Athletes and representatives of each country marched to the tune of soundtracks of video games such as Dragon Quest, Final Fantasy, and Monster Hunter celebrating the video game industry that took the world by storm.

Full circle

Japanese loves things coming in a full circle. The current Olympics is the second time summer Olympics is held in Tokyo. The last time was in 1964. During one of the performances where they showed Japan’s traditional art of woodworking, the final product is the Olympic rings made out of trees from the seeds that athletes brought in 1964.

It was also in Tokyo 1964 Olympics that pictogram was first used as visual aid to bridge the language barriers among nations. We must admit that Pictogram-san’s performance stole the whole show, but doesn’t it remind you of Japanese comedy show like this one. Now, pictograms are used in various Japanese products and also in tourism to help tourists who are lost in translation.

3.11 Recovery

This year marks the 10th-year anniversary of the 9.0-magnitude earthquake that devastated the Tohoku region. Tokyo 2020 Games aim to support the recovery efforts in the region and to show the power of sports in boosting the morale of a nation.

Many athletes have toured the region and have met students playing sports. Sport has the power to connect people and encourage people to have a dream.

Determined to show the world Japan’s 3.11 recovery, some of the events and games will be held in Tohoku such as the highly-anticipated baseball and softball matches in Fukushima Azuma Baseball Stadium.


Food from areas affected by the Great East Japan earthquake and tsunami in 2011 is being supplied to the Tokyo Olympics. Fear not, for the supplier and ingredients have acquired certification making sure they are safe to eat.

Nobuaki Kasai, director of Kasai Nousan, a company that produces vegetables in Iwate prefecture, said through a translator: “Since Japan is hosting the Olympic and Paralympic Games this time, I talked with my peers in the farming business that we too shall take part in the Olympics by acquiring the G.A.P. certificate and supplying food ingredients.”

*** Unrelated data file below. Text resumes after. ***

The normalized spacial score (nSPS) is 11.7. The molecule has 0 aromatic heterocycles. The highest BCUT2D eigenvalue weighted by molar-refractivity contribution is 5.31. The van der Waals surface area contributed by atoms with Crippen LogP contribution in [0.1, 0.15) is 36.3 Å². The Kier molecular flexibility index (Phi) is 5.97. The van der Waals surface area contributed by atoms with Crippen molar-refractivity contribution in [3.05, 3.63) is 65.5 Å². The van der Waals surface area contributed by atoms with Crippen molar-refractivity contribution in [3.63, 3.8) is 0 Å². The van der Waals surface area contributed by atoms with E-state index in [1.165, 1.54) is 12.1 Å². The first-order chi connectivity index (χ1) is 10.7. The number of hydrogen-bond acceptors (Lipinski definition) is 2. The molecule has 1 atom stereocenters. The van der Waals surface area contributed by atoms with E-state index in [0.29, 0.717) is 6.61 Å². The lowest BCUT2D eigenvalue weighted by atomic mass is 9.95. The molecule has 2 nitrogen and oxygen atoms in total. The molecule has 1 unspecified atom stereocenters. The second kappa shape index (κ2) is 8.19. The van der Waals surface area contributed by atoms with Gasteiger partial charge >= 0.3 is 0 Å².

The Good Agricultural Practices (G.A.P) is an international scheme that encourages environment0al practices and sustainability.


Hideki Matsui

The Tokyo Olympic Games was hit with scandals with many of its high ranking officials quit months before the games. Moreover, a survey revealed that most people are against of the games due to the threat of Covid-19. However, the Japanese (or at least the organisers) knows how to appease the public and tug some heartstrings when they casted Japanese baseball icons Hideki Matsui, Sadaharu Oh and Shigeo Nagashima as Olympic torchbearers marking the return of baseball in the Olympics after 12 years. Baseball is one of the most popular sports in Japan and many grew up watching these three battling in the major league making every Japanese proud. If that is not dramatic enough, the final torchbearer is tennis superstar Osaka Naomi, who has faced adversity because of mixed race.

Among the torchbearers in the national stadium are the six middle and high schools students from regions devastated by the Fukushima Daiichi nuclear disaster. The same tactic was used in 1964 when one of the torchbearers is a college athlete born in Hiroshima on August 6, 1945 – a survivor of the nuclear bombing.

How would you rate the Tokyo Olympics opening ceremony?